As the California Supreme Court said in Rumsey:
Probate Code section 13554 expressly and specifically provided that the one-year limitations period of . . . Code Civ. Proc., § 366.2 . . . is applicable to actions against a deceased debtor spouse, or derivatively, against the surviving spouse, for debts remaining unpaid upon the death of the debtor spouse.
In the Rumsey opinion the Court held that this one-year statute of limitation was applicable even to claims for payment of the medical expenses of the deceased spouse’s last illness, even though a 4-year statute of limitations would normally apply to such medical expenses. The collection agency in this case sued within 4 years after the death of the spouse but more than 1 year after. The Court held that because the 1-year statute of limitation applied, the collection agency could not pursue its claim against the surviving spouse.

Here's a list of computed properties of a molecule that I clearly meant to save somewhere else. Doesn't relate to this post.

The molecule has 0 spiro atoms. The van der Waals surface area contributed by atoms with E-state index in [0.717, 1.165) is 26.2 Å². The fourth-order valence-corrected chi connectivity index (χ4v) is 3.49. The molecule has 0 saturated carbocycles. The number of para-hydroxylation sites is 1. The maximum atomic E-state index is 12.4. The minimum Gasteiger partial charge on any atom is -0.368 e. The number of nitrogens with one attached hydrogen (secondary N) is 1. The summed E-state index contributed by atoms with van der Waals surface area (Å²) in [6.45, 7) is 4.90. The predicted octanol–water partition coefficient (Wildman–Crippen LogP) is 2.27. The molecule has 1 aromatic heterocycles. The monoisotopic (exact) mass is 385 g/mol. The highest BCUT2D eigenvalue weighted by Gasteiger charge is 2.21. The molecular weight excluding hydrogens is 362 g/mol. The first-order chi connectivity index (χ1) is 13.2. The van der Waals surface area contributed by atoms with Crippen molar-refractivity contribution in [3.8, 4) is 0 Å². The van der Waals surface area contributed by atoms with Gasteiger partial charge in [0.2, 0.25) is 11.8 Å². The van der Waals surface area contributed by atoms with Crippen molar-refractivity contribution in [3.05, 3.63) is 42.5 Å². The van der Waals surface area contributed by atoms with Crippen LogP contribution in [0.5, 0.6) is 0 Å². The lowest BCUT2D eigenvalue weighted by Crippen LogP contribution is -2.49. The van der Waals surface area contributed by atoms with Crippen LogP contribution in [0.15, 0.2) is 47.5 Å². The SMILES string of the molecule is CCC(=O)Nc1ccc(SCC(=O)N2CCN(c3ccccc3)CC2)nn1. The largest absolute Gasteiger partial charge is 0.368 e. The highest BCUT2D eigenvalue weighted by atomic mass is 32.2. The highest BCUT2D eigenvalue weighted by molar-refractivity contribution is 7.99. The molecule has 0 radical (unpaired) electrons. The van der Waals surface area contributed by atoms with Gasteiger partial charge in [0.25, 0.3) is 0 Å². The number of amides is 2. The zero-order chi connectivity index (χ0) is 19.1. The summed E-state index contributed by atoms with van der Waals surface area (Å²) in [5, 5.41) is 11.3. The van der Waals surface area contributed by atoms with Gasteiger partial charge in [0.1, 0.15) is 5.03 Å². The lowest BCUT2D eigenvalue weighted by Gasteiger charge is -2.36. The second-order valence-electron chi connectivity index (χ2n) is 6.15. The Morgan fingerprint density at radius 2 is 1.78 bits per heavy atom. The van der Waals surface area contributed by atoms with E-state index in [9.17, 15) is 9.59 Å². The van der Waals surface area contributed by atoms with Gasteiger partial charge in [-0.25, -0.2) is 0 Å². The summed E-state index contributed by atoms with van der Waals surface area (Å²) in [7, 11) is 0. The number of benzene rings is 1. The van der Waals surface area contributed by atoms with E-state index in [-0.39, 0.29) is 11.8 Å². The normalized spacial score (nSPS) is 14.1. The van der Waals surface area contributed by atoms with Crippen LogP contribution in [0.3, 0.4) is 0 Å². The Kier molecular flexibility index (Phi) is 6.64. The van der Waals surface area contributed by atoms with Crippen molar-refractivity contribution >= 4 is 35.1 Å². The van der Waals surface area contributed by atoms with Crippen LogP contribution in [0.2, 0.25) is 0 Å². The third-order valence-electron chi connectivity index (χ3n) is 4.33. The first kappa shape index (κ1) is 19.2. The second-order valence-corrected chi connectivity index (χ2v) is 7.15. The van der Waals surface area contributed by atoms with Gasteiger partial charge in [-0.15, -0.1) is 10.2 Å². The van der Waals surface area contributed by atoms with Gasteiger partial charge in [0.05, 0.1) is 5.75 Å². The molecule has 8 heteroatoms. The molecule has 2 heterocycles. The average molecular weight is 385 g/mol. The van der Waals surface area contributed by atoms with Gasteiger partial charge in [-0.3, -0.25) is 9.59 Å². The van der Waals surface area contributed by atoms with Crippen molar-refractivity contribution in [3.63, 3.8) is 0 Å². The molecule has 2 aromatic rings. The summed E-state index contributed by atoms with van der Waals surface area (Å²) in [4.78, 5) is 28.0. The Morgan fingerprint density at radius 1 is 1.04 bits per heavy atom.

Although no doubt many creditors and collection agencies are familiar with this 1-year limit, it will still protect many survivors from the liabilities of their deceased spouses.
Although in theory if you are a surviving spouse the community property could be held liable for most of the debts of your deceased spouse, in practice you may be able to escape much, if not all, of this liability. And in situations where you are indeed liable, bankruptcy will usually discharge this liability permanently.
Bottom line: do not assume you owe your deceased spouse’s debts. This is definitely a complicated area that requires careful analysis by an experienced attorney.